3 men sitting side by side
Mo BrosImage by: Movember
3 men sitting side by side
11 December 2020

Hungry, Happy, Horny and Angry - The 4 Male Emotions.

Dr. Alex Cameron
6 minutes read time

Hungry, happy, horny and angry - I was attending a training on working with men who had been charged with domestic violence when the facilitator stated that these were the four emotions men are taught it’s ‘safe’ to express. It was 2011 and at the time there were few organizations focused on men’s mental health.

The training went on to describe anger as a secondary emotion; meaning that while anger may be that expressed, it is often fuelled by other emotions experienced simultaneously. The easiest way to think about it is envisioning an ‘anger iceberg’. Ninety per cent of an iceberg is hidden below the water with only 10 per cent visible above. Similarly, while anger may be the visible symptom, in many cases there is often significant underlying emotions hidden beneath the surface that aren’t easy to see or identify.

Anger is the 10 per cent – yet it is being fed by the 90 per cent of what remains hidden under the surface: shame, guilt, sadness, frustration, grief, disrespect etc. I would argue that all four of the original emotions described above (hungry, happy, horny, and angry) are examples of secondary emotions, driven by underlying feelings that are hidden ‘below the surface’, exactly like an iceberg.

So why is it challenging for many men to express beyond these secondary emotions? I would say it comes down to emotional literacy and vulnerability.

Emotional literacy is the ability to both identify and express one’s feelings. This is far more challenging than you might think. However, being able to identify what one is actually feeling is the first important step to being able to heal. As a society, we need to do a better job teaching people to identify what they feel but also the language and skills to be able to express those feelings. This ability to communicate is at the heart of so many challenging relationships. But it means being vulnerable to actually risk expressing any of these feelings.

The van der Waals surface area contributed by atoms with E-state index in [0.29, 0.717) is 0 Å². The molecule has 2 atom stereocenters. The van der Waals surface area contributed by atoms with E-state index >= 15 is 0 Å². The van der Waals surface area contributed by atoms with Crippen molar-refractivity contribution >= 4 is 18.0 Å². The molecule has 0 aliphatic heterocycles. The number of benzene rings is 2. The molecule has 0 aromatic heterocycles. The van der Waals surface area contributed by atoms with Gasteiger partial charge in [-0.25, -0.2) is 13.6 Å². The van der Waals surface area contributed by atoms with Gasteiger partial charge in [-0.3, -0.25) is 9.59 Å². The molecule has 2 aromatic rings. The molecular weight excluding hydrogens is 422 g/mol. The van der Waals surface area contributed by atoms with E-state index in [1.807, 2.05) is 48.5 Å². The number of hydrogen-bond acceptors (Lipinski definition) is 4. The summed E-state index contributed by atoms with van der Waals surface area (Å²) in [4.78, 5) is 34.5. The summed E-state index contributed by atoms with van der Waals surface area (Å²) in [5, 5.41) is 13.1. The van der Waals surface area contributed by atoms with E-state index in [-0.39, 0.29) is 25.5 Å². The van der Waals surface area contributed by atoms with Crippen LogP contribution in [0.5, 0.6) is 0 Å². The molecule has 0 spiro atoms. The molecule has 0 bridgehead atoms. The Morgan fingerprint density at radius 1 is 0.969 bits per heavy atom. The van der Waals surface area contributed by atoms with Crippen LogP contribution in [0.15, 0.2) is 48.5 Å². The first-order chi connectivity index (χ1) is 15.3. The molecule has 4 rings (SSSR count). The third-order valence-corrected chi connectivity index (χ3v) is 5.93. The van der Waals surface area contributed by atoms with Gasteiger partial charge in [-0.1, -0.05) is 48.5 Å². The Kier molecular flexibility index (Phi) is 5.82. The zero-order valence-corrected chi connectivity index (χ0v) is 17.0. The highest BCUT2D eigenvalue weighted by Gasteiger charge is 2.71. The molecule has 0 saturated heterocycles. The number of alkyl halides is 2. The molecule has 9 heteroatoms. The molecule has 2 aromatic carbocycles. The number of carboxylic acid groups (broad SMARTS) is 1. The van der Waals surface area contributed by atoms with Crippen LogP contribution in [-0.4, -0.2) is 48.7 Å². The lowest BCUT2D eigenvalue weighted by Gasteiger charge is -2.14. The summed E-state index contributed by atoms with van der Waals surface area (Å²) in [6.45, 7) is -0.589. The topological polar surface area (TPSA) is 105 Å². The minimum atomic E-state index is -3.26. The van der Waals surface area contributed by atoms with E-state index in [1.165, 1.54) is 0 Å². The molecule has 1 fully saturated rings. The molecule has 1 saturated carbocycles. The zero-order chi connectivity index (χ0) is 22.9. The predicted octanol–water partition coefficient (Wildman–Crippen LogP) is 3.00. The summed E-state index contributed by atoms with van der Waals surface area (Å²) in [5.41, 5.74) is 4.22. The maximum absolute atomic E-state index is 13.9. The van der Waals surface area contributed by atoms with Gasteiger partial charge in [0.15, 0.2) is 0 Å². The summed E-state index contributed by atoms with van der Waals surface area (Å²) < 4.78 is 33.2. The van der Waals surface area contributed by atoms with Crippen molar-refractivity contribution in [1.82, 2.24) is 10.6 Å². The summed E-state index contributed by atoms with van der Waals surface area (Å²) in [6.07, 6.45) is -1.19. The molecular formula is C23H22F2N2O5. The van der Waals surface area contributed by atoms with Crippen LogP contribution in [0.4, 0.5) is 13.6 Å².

Men are taught to be tough, in command, in control, aggressive, and stoic. These traits are celebrated in every facet of society from politics to sports to literature. Society celebrates the ‘strength’ in men and rewards them with status and power. However, I would argue it takes more strength and courage for men to express vulnerability - not only to themselves - but openly with others.

It is much harder to stand up and say, ‘here is why I am sad, here is why I am hurting, here is why I need help, here is why I am unable to do it alone…’ Think about the last time you expressed such feelings to someone or had someone express these types of feelings to you. I would imagine that it had challenges; that it was both uncomfortable and difficult.

I once had a male client tell me he was in an abusive heterosexual relationship. He expressed that this had gone on for years and that he was afraid to tell anyone about it - again. “Why do you say ‘again’?” I had asked. My client mentioned that he had in fact told someone that he had trusted. The person responded by questioning his openness and in fact, implied that most people wouldn’t believe him or would react negatively if he spoke out about it. The client shut down immediately. He did not share his story again until years later with me.